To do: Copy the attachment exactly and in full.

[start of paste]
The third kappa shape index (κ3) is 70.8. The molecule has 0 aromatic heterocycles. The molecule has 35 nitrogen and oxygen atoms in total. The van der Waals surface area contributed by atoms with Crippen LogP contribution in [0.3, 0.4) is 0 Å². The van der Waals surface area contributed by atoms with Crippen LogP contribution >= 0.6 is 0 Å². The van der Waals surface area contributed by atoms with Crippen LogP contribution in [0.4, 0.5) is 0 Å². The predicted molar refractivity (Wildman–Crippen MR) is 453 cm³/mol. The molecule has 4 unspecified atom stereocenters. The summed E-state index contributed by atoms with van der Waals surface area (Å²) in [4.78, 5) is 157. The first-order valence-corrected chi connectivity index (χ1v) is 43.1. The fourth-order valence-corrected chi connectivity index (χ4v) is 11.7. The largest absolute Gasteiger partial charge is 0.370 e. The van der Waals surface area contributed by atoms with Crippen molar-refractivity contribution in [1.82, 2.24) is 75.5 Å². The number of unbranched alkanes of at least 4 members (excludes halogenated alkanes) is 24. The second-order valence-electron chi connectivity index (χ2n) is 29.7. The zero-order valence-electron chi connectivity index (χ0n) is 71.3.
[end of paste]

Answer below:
The third kappa shape index (κ3) is 70.8. The molecule has 0 aromatic heterocycles. The molecule has 35 nitrogen and oxygen atoms in total. The van der Waals surface area contributed by atoms with Crippen LogP contribution in [0.3, 0.4) is 0 Å². The van der Waals surface area contributed by atoms with Crippen LogP contribution >= 0.6 is 0 Å². The van der Waals surface area contributed by atoms with Crippen LogP contribution in [0.4, 0.5) is 0 Å². The predicted molar refractivity (Wildman–Crippen MR) is 453 cm³/mol. The molecule has 4 unspecified atom stereocenters. The summed E-state index contributed by atoms with van der Waals surface area (Å²) in [4.78, 5) is 157. The first-order valence-corrected chi connectivity index (χ1v) is 43.1. The fourth-order valence-corrected chi connectivity index (χ4v) is 11.7. The largest absolute Gasteiger partial charge is 0.370 e. The van der Waals surface area contributed by atoms with Crippen molar-refractivity contribution in [1.82, 2.24) is 75.5 Å². The number of unbranched alkanes of at least 4 members (excludes halogenated alkanes) is 24. The second-order valence-electron chi connectivity index (χ2n) is 29.7. The zero-order valence-electron chi connectivity index (χ0n) is 71.3.